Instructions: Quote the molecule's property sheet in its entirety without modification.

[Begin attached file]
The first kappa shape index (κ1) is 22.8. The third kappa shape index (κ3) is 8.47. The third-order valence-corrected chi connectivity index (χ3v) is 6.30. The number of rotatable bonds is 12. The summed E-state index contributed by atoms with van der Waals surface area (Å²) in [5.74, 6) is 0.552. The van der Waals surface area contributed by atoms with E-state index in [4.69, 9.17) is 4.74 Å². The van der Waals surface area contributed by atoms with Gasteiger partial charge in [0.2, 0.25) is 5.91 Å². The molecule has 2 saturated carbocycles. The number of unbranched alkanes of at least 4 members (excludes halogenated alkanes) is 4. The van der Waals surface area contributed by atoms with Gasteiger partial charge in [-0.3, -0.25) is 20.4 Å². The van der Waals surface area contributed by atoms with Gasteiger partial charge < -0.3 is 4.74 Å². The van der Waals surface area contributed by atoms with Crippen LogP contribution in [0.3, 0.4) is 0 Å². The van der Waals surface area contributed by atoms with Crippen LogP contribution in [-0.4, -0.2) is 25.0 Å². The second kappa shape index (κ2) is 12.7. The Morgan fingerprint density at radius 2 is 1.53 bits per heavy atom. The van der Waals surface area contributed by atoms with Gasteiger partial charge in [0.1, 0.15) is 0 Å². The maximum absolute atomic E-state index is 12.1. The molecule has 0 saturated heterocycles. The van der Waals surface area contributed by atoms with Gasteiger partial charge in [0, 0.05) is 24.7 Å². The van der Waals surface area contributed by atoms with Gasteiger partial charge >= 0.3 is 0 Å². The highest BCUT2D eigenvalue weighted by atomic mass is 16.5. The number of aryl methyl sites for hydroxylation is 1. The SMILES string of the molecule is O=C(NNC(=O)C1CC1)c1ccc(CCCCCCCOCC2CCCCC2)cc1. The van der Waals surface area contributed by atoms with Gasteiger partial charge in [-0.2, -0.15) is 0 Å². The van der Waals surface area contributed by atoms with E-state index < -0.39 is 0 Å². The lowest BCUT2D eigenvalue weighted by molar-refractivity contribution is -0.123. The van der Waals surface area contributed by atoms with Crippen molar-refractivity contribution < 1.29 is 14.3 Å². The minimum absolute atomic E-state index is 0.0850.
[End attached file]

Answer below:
The first kappa shape index (κ1) is 22.8. The third kappa shape index (κ3) is 8.47. The third-order valence-corrected chi connectivity index (χ3v) is 6.30. The number of rotatable bonds is 12. The summed E-state index contributed by atoms with van der Waals surface area (Å²) in [5.74, 6) is 0.552. The van der Waals surface area contributed by atoms with E-state index in [4.69, 9.17) is 4.74 Å². The van der Waals surface area contributed by atoms with Gasteiger partial charge in [0.2, 0.25) is 5.91 Å². The molecule has 2 saturated carbocycles. The number of unbranched alkanes of at least 4 members (excludes halogenated alkanes) is 4. The van der Waals surface area contributed by atoms with Gasteiger partial charge in [-0.3, -0.25) is 20.4 Å². The van der Waals surface area contributed by atoms with Gasteiger partial charge < -0.3 is 4.74 Å². The van der Waals surface area contributed by atoms with Crippen LogP contribution in [0.3, 0.4) is 0 Å². The van der Waals surface area contributed by atoms with Crippen LogP contribution in [-0.4, -0.2) is 25.0 Å². The second kappa shape index (κ2) is 12.7. The Morgan fingerprint density at radius 2 is 1.53 bits per heavy atom. The van der Waals surface area contributed by atoms with Gasteiger partial charge in [0.1, 0.15) is 0 Å². The maximum absolute atomic E-state index is 12.1. The molecule has 0 saturated heterocycles. The van der Waals surface area contributed by atoms with Gasteiger partial charge in [0, 0.05) is 24.7 Å². The van der Waals surface area contributed by atoms with Gasteiger partial charge >= 0.3 is 0 Å². The highest BCUT2D eigenvalue weighted by atomic mass is 16.5. The number of aryl methyl sites for hydroxylation is 1. The SMILES string of the molecule is O=C(NNC(=O)C1CC1)c1ccc(CCCCCCCOCC2CCCCC2)cc1. The van der Waals surface area contributed by atoms with Gasteiger partial charge in [-0.2, -0.15) is 0 Å². The van der Waals surface area contributed by atoms with E-state index < -0.39 is 0 Å². The lowest BCUT2D eigenvalue weighted by molar-refractivity contribution is -0.123. The van der Waals surface area contributed by atoms with Crippen molar-refractivity contribution < 1.29 is 14.3 Å². The minimum absolute atomic E-state index is 0.0850.